Historical Society of Southwest Virginia


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By Gordon Aronhime



All material on these pages are copyrighted by Ganell Marshall

Joseph Martin is a fine example of the gifted pioneer leader of the Old Southwest in the Eighteenth century. He lived a life of folk-lore proportions, held many offices in several states, and died almost forgotten.

This pioneer was the son of another Joseph Martin. Born in Bristol, England, Joseph Martin, Sr, was the second son and middle sibling of a wealthy merchant. Since, in those days, the younger son inherited the name only, Joseph was shipped as supercargo to America that he might provide for himself. He sailed on a ship called the Brice, a name he gave to his eldest son and which has remained in the family. (1)

Joseph Martin, Sr., remained in America. About 1729, he came to Albemarle Co., then Goochland Co., VA, where he met and married Susanna Childs, daughter of a well-to-do farmer. Hearing of this "degrading" act, his father in Bristol, England, disinherited his second son. Joseph, Sr., remained in Albemarle Co., VA, dying there in 1760, leaving five sons and six daughters. General Joseph Martin was the third of these sons. (2) Colonel William Martin, son of General Joseph, thus characterized the grandfather he never saw: "My grandfather, on his death in 1760, left a pretty good estate. He was a perfect Englishman. Large and athletic, bold, daring, self-willed and supercilious with the highest sense of honor. And in him was depicted, as my father has told me, the completest form of the aristocracy of the British Government." (3) Of the brothers and sisters of his own father, William Martin wrote that they were of large physical stature, but, save for his own father (General Joseph Martin) and two aunts, they were of "mental mediocrity." (4)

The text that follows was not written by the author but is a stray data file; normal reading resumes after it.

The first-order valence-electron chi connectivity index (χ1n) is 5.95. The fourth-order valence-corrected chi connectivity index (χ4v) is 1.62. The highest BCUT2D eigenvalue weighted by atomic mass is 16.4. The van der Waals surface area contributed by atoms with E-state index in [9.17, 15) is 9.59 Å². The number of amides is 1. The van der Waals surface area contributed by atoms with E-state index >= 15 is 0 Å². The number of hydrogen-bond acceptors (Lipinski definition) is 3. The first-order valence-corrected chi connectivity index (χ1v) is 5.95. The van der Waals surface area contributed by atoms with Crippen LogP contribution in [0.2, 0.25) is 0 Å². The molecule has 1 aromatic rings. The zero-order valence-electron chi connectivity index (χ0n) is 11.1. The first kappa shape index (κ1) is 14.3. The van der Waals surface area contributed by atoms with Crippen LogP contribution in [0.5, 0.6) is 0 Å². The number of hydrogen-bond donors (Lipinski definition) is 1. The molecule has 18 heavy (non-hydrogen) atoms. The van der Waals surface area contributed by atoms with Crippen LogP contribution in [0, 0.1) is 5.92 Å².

General Joseph Martin was born in Albemarle Co., VA sometime in 1740. From childhood, he was wild, undisciplined, intellectually lazy, and shiftless. Unusually large, he treated school as a joke, often running away, sometimes combining with other reprobates to form a neighborhood menace. His father, unable to curb him, apprenticed him to a carpenter.

That Joseph revolted against such a fate must not have much surprised his parents. He ran away and joined the army, the French and Indian War having just begun. William Martin's version was that his father and Thomas Sumter, later the famed Revolutionary General, ran off together to Fort Pitt. This does not seem correct, for Joseph Martin was paid for patrolling the frontiers in Augusta Co., VA, prior to October 2, 1775. (5) It is more likely that Martin joined Sumter, who was six years his senior, in 1756 for the trip to Fort Pitt. Again, on November 30, 1757, though then only seventeen, Martin was paid for frontier services in Augusta County as a sergeant. (6)

An amusing episode arose on the return from the Fort Pitt tour of duty. Sumter and Martin got separated on their return. When Joseph arrived at Staunton, he was astonished to find his friend jailed for debt - astonished not at Sumter's being in debt or in jail, but at his being in jail for debt! Martin asked, and was granted, the boon of remaining in jail overnight with his friend. He had ten guineas and a tomahawk. The latter may have come from anywhere, but the former was probably the fruit of martin's ruling vice - gambling. He left both the guineas and the tomahawk with Sumter, who used the gold to effect his release. It was thirty years before the two men met again, but Sumter then repaid the money. (7)